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Choice-Based Art / September 2014 | Arts & Activities
24
Sep 2014

Choice-Based Art / September 2014

Choice-Based Art / September 2014

Choice-Based Art classrooms are working studios where students learn through authentic art making. Control shifts from teacher to learner as students explore ideas and interests in art media of their choice. This concept supports multiple modes of learning to meet the diverse needs of our students. Learn more at teachingforartisticbehavior.org


Talking With Your Administator About Choice-Based Art
by Julie Toole

When I decided to transform my art program into a choice-based classroom, I knew that I would need the support of my principal in order for it to be a success.

His first reaction was “Why?” From his point of view, I had built a thriving art program beloved by students and parents alike, and the walls and halls were filled with beautiful student art. So why would I want to change?

We had a frank and open conversation where he challenged me to think deeply about this pedagogy.

Here is what we discussed: What was working and what were the limitations of my current program? Where was I headed? What could go wrong and how I would address these issues? What would be my indicators of success, and how could administration and staff help support me in this transition?

Through this conversation, I was able to share my thoughts and frustrations about my current program and my desire to shift to a choice-based art classroom.

This was not something I rushed into. I had been researching, planning and dreaming about this type of classroom for over a year. Energized by meeting many other like-minded art educators at the National Art Education Convention gave me the final push to make this dream a reality.
Here are six tips to consider when approaching your administration and preparing for that meeting.

1. Make an appointment. You want to have their full attention and give it the time and focus it deserves. Discussing when passing in the hallway or during a break at a meeting will not lead to the deep discussion this topic warrants. Allow an hour so there is ample time for discussion and questions. Have an agenda, define your goals and lead the conversation.

2. Be prepared. You need to come in as the expert that you are. Read everything you can about Choice-Based Art, join the various social media groups focused on this approach, and, if possible, go visit a choice-based classroom in action. Bring a copy of your resources and offer to share them. Talk about the developmental stages in art, differentiated learning, metacognition, and intrinsic motivation, all of which are deeply nurtured with this pedagogy. Have a specific plan for how you will structure your time with students and how you will organize your studio space so that your administration can visualize how it will look.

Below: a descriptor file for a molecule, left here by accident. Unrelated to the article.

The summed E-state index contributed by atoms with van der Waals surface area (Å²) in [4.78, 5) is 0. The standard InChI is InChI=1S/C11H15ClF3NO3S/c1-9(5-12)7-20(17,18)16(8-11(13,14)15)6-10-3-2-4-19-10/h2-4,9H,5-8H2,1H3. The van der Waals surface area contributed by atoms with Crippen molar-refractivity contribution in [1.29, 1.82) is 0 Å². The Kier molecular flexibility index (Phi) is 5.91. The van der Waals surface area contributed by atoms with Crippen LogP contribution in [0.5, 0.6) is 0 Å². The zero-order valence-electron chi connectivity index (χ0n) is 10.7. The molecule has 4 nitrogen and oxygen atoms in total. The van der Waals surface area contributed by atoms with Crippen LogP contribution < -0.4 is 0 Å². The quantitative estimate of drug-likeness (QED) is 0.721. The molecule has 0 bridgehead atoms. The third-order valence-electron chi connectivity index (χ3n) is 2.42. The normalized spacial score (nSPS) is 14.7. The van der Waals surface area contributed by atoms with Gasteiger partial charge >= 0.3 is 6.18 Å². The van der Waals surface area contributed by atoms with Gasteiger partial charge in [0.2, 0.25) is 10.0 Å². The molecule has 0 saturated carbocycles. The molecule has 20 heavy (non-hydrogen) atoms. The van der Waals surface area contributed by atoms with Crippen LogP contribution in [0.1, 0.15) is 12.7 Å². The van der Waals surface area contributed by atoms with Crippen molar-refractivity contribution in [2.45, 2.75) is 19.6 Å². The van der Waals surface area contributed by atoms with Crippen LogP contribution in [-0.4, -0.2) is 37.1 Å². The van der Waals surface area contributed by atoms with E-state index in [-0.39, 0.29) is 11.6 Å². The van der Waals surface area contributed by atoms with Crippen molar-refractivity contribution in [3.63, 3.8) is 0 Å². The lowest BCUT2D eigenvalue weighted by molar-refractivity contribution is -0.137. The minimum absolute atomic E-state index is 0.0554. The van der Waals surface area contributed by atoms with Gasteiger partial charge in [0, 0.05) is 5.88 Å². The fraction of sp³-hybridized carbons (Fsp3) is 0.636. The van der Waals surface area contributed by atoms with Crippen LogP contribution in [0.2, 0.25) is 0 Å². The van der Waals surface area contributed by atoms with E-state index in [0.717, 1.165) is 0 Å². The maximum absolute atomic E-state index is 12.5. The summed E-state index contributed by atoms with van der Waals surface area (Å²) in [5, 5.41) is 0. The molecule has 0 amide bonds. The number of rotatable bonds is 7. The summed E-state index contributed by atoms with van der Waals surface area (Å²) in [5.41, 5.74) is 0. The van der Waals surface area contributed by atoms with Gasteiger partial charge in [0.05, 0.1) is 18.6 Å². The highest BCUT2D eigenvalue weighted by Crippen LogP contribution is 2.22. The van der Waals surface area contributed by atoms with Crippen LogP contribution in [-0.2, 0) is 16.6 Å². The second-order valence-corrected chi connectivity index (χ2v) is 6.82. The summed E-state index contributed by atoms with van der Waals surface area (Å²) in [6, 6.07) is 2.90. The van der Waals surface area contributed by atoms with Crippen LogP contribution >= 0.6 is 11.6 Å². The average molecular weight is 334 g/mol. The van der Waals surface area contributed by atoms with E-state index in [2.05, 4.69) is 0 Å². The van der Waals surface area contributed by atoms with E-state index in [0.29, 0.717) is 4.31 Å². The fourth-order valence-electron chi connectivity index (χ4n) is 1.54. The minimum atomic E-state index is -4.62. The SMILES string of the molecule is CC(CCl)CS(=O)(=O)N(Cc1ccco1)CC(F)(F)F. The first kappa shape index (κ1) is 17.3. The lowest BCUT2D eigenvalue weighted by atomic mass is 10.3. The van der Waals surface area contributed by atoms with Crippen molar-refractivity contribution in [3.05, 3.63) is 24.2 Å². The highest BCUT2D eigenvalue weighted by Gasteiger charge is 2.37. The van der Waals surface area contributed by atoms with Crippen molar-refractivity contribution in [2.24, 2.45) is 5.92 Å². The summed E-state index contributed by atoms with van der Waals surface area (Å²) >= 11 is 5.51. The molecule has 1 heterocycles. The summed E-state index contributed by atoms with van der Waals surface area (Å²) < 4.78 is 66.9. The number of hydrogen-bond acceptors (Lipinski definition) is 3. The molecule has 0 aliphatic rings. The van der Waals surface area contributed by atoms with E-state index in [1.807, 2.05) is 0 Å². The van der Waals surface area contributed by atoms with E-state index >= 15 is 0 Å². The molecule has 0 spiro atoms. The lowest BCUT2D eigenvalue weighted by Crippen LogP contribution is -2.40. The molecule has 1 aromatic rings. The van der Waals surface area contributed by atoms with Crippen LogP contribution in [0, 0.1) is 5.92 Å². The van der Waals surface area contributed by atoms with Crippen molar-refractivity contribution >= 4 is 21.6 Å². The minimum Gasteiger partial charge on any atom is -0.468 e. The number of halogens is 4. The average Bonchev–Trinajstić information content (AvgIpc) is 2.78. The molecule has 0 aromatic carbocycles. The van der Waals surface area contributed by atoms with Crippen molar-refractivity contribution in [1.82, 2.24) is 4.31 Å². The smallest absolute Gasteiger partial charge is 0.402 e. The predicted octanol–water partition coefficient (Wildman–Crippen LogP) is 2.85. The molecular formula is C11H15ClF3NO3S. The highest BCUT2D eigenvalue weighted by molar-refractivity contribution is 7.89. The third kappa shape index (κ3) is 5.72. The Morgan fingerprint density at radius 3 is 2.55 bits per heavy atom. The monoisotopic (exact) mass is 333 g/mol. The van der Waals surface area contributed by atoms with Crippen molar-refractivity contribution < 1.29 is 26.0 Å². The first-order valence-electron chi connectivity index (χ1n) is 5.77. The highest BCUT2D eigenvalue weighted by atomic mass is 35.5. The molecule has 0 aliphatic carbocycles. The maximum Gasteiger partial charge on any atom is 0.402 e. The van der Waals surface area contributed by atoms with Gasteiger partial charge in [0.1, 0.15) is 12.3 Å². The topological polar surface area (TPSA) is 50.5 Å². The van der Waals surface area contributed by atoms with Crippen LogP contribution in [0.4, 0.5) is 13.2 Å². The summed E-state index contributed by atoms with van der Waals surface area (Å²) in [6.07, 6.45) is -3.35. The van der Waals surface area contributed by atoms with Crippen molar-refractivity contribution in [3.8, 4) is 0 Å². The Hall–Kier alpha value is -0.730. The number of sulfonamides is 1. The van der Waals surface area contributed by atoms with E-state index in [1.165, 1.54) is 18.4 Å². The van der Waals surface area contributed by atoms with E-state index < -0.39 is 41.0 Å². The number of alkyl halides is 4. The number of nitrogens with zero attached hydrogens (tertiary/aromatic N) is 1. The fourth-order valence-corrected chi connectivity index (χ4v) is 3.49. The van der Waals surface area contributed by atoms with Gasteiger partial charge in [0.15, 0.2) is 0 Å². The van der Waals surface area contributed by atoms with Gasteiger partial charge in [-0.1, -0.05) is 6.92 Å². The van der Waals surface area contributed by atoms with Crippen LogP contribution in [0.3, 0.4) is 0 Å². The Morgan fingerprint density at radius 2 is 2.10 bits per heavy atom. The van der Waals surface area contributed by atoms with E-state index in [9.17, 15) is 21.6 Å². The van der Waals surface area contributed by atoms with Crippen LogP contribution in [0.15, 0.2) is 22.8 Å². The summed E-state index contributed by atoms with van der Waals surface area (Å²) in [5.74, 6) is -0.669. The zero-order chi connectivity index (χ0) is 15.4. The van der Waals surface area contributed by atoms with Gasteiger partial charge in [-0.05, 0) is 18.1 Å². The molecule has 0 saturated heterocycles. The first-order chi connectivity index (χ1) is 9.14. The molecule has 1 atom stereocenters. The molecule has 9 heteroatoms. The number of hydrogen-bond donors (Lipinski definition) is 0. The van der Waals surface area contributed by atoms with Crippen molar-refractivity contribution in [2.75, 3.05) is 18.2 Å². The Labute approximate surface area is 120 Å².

3. Make it fit where you are. There is a wide continuum and many variations on how a choice-based classroom can be structured. You have to be mindful of your school community, space issues, personal teaching style, budgetary constraints and administrative demands. Look for natural connections to what your school is already doing. Does your school do Writer’s Workshop, Genius Hour, centers, project-based learning, or STEM/STEAM? There are many ways to explain the similarities between what your school is already doing and a choice-based classroom. This will provide a grounding context.

4. Speak with passion. Sharing your personal journey that led you to a choice-based pedagogy is a compelling story. Allow your enthusiasm and joy to come through. This will speak volumes. What administrator would not support someone who is willing to take risks, do in-depth personal reflection and grow in their field?

5. Shift the Paradigm. Remember that most administrators (and parents) have a very specific idea of what an art classroom should look like, and the type of products that will come out of it, based upon personal experiences. Clearly explain the differences between an adult’s and a child’s aesthetic of art. Describe what authentic student art might look like and how it will be displayed and shared. Highlight the importance of process over product, but reassure them that the creative process will be nurtured and refined so that the level of skill and craftsmanship will improve over time.

6. Connect the assessment dots. Be transparent about how you will measure student growth. In this age of hyper focus on accountability and testing, it is vital to be able to demonstrate student growth in a choice-based classroom. Whether you are connecting to State Goals, Student Learning Outcomes or Common Core, develop and share your formative and summative assessment strategies.

Even with my administration’s support, there still were many challenges during my transition to a choice-based classroom. Having their support and understanding gave me the confidence and time to figure things out and create the thriving artists’ studio I had envisioned.


Julie Toole is a National Board Certified Choice-Based art teacher. She teaches 1st-8th grade in an independent school in Wilmette, IL and is a member of the Teaching for Artistic Behavior (TAB) Leadership Team. She authors choosingchoice.blogspot.com.


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